Standby Charge/Infrastructure Assessment
An EMWD Standby Charge/Infrastructure Assessment– labeled as “EMWD STDBY-COMBINED CHARGE” on property tax bills – is assessed annually for the purpose of collecting revenue to fund shared costs for necessary infrastructure and infrastructure maintenance.
How long will the EMWD Standby Charge/Infrastructure Assessment remain on tax bills?
The assessment for necessary infrastructure and infrastructure maintenance remains indefinitely on a property’s tax bill to equitably distribute the cost of EMWD facilities in relation to benefits received by property owners. This ensures that adequate water and/or sewer service will always be available for parcels when needed. Agencies across the state of California who provide water and/or sewer services utilize the Uniform Standby Charge Procedures Act to levy a standby charge in connection with the provision of that service, or future potential service.
Who is charged a Standby Charge/Infrastructure Assessment?
All properties that have been annexed into or become a part of EMWD’s service area are subject to assessments for necessary infrastructure and infrastructure maintenance because there is an implied benefit of having the opportunity to establish water and/or sewer services immediately, or at a later date, which increases the property value. All property owners benefit from water and/or wastewater service availability, regardless of whether they are already connected to the system or not, because all properties within EMWD’s service area are considered more valuable by having facilities connected or available to connect versus not having them available at all.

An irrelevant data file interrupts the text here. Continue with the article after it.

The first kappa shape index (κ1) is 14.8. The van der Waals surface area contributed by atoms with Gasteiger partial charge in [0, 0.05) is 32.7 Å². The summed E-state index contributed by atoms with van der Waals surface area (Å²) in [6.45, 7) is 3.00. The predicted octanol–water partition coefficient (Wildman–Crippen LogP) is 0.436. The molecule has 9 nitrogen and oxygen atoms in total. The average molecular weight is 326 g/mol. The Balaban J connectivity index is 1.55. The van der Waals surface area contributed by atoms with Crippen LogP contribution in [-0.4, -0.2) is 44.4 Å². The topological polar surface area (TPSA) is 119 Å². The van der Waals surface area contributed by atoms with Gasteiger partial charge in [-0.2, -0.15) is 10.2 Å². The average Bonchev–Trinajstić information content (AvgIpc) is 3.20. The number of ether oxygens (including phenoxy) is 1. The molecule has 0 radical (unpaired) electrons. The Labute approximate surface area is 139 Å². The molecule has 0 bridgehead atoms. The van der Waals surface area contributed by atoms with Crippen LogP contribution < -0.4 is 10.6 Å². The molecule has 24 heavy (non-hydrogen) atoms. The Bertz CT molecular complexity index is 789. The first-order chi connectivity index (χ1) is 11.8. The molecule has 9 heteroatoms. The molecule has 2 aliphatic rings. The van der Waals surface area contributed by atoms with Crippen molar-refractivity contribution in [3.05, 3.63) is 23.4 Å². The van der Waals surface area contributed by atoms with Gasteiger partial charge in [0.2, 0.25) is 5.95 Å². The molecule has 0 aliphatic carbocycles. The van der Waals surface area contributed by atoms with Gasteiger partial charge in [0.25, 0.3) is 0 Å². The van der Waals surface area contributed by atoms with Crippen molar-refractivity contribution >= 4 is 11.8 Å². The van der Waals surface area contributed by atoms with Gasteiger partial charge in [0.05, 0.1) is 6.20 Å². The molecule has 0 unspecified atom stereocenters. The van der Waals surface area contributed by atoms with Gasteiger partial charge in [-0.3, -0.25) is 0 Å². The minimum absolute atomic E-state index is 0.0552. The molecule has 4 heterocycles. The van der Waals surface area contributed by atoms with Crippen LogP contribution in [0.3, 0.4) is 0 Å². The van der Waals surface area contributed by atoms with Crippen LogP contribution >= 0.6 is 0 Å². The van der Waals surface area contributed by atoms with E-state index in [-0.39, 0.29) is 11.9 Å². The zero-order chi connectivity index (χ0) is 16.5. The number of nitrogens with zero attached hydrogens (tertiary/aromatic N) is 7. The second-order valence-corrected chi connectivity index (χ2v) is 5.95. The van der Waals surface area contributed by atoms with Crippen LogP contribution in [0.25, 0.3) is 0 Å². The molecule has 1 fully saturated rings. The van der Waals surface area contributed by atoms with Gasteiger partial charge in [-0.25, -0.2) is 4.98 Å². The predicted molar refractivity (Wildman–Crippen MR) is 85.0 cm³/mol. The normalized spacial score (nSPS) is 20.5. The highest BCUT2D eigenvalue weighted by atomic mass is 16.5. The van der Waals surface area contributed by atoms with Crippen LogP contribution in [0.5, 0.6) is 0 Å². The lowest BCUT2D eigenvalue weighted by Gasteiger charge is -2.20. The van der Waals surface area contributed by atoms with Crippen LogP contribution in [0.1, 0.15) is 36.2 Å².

What are Standby Charges/Infrastructure Assessments used for?
EMWD uses the funds to construct, expand, or improve infrastructure within EMWD’s Capital Improvement Project plan and for maintenance of water and sewer facilities within its service area boundaries. The purpose of the assessment is to equitably share of the cost of having water and/or sewer available to all properties within EMWD’s service area boundaries.
How are Standby Charges/Infrastructure Assessments calculated?
Charges are based on a property’s determined benefit zone relative to existing facilities which means that properties closest to EMWD facilities pay proportionately more than properties located farther away from EMWD facilities. Benefit zones are adjusted based on facility availability.
How often is the Standby Charge/Infrastructure Assessment applied?
EMWD conducts an annual assessment process to update applicable charges to be placed on property tax bills on all properties within its service area boundaries. A public hearing is held in July at the Board of Directors meeting.
When did EMWD begin to implement Standby Charges/Infrastructure Assessments?
EMWD’s Board of Directors approved the program for water service availability in 1966. EMWD’s wastewater/sewer service availability program began in 1968.
What is the “MWD STANDBY EAST” charge?
These assessments were initiated by The Metropolitan Water District of Southern California (MWD) in 1995. The MWD Standby East charges are collected on property tax bills by MWD, not EMWD. These charges fund MWD’s infrastructure which provide a benefit to the property.